“We can’t get confused by Larry Elder,” said Bass. “I don’t care what he looks like. We know Larry Elder very well in Los Angeles. He has built his career on attacking black leaders.”

The meeting began with a prayer delivered by the Rev. Amos Brown, pastor of Third Baptist Church in San Francisco and president that city’s NAACP branch. Brown prayed for the “redemption of our democracy” and that the promise of the nation be upheld.
Congresswoman Lee echoed Congresswoman Bass’ support for Newsom.

“We know that the health of our children, our neighbors and our communities depend on Gov. Newsom’s leadership. He’s been there for us, and we will be there for him,” she said.

California Superintendent of Public Instruction Tony Thurmond shed light on unprecedented education spending Newsom helped make a reality in the state.

“Our governor has given our schools a $123-billion budget for education – a record budget. It includes funding for broadband, mental health, community schools, universal meals for all kids, universal pre-school for all 4-year-olds, COVID tests, PPE and anti-hate. We don’t recall governors who do good things for African Americans and for all people. We say ‘no’ to the recall.”

Malia Cohen, member of the California State Board of Equalization, called Black women to action, stressing that the recall election is especially urgent for women’s rights.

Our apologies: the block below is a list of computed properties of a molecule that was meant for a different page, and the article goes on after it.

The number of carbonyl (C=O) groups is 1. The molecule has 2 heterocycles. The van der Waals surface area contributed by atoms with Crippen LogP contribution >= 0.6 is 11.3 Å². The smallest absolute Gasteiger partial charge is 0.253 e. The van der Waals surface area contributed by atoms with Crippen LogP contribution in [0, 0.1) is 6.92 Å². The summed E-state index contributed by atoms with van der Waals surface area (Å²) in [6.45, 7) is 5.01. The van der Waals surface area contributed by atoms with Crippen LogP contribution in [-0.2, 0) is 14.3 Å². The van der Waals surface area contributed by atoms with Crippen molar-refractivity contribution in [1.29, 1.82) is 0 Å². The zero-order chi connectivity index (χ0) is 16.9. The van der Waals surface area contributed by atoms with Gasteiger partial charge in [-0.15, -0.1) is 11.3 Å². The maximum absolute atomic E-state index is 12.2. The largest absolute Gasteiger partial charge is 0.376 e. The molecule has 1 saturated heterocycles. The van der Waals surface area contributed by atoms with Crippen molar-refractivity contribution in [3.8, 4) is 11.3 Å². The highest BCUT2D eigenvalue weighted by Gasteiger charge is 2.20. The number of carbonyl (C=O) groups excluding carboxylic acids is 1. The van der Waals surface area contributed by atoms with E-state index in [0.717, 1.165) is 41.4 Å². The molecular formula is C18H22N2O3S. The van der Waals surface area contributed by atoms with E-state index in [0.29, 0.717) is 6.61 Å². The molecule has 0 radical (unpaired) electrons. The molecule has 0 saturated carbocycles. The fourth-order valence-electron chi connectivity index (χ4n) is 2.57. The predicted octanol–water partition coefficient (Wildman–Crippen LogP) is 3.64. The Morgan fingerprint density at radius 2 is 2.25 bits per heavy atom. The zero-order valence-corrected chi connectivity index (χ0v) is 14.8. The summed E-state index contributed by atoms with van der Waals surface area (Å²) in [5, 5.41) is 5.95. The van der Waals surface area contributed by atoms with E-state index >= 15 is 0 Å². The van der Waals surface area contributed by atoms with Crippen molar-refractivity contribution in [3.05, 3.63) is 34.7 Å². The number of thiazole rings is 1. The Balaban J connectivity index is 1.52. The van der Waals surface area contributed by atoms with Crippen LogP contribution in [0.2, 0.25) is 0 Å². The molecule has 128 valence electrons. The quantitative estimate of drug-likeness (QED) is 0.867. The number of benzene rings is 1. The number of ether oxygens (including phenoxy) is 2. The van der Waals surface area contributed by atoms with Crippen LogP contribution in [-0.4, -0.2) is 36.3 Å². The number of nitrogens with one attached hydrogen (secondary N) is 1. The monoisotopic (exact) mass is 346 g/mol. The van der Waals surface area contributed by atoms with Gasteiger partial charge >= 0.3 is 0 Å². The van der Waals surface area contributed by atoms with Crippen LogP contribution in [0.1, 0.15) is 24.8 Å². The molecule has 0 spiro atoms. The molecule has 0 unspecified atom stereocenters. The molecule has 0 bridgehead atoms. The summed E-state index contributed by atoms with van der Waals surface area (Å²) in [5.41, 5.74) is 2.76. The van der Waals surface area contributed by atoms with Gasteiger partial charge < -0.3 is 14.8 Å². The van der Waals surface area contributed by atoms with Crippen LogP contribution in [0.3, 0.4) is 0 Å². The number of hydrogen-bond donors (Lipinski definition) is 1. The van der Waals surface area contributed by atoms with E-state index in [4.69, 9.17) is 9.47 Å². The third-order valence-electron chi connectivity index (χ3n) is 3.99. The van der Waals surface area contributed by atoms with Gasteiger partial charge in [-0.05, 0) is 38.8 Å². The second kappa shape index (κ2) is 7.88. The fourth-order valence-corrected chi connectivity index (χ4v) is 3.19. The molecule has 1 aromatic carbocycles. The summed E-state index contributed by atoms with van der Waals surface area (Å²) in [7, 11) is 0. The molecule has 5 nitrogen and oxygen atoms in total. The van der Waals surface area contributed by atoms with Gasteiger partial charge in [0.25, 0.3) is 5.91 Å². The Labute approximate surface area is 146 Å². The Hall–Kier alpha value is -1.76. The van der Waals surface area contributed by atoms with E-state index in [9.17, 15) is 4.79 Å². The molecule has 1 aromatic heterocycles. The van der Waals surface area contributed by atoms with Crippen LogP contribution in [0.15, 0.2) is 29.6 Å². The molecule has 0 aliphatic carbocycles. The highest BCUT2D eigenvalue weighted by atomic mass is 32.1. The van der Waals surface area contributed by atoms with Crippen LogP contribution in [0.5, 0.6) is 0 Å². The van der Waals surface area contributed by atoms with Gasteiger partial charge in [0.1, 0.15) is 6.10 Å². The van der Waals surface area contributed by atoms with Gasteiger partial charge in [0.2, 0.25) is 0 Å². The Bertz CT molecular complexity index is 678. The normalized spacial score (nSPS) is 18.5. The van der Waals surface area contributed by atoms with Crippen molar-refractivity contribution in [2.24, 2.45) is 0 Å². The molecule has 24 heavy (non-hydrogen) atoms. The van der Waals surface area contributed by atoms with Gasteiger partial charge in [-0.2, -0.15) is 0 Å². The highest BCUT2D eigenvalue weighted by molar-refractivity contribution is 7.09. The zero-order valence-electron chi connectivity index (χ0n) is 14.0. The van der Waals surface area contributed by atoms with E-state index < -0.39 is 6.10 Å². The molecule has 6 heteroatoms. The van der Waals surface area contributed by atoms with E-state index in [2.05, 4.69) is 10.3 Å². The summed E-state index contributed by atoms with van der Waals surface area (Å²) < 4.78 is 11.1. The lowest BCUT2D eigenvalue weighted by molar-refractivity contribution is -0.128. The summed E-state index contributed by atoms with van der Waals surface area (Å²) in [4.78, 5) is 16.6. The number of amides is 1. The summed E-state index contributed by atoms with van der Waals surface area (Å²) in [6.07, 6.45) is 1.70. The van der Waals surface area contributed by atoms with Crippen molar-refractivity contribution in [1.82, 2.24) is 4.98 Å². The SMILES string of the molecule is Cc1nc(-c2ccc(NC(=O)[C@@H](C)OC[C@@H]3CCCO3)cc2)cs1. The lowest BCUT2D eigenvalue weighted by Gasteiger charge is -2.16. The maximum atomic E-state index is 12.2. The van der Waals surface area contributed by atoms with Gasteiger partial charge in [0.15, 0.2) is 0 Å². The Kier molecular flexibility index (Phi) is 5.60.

“If we lose Governor Newsom, we are losing our reproductive rights, we are losing our opportunity to have a champion that has been helping us fight the fight for child support and helping us lead the way for universal Pre-K. This is a human being that is an ally.”
San Francisco mayor London Breed thanked Newsom for believing in her and first appointing her as well as providing logistical support to her city.

“Governor Newsom has been there for us. He has answered our calls. He has been active and reached out to us on so many different levels. And what I don’t want to do is to go backwards and stopped the progress we have been making,” Breed said.

“More importantly, I want to express that Gavin Newsom has been an amazing supporter and friend to African Americans – not just in his capacity as governor but when he served here as mayor of San Francisco,” Breed continued. “The first position I was appointed to was on the San Francisco Redevelopment Commission and Gavin Newsom appointed me. A lot of people think it was Willie Brown. It was not Willie Brown. It was Gavin Newsom.”

Brown was the first Black mayor of San Francisco and a former Speaker of the California Assembly.

Newsom, who joined the call, expressed his gratitude for the support he’s received thus far and reiterated the stances he plans to champion as governor. He pledged to continue to put women in positions of power, to build on economic and workforce development strategies for minority communities, and to continue to reform the public education system in California.

Voting in the recall election has started in California’s 58 counties. Voters can return their mail-in ballots now by mail or at designated drop-off stations or polling centers in their counties. Or they can show up to the polls on election day Tuesday, Sept. 14, to cast their vote.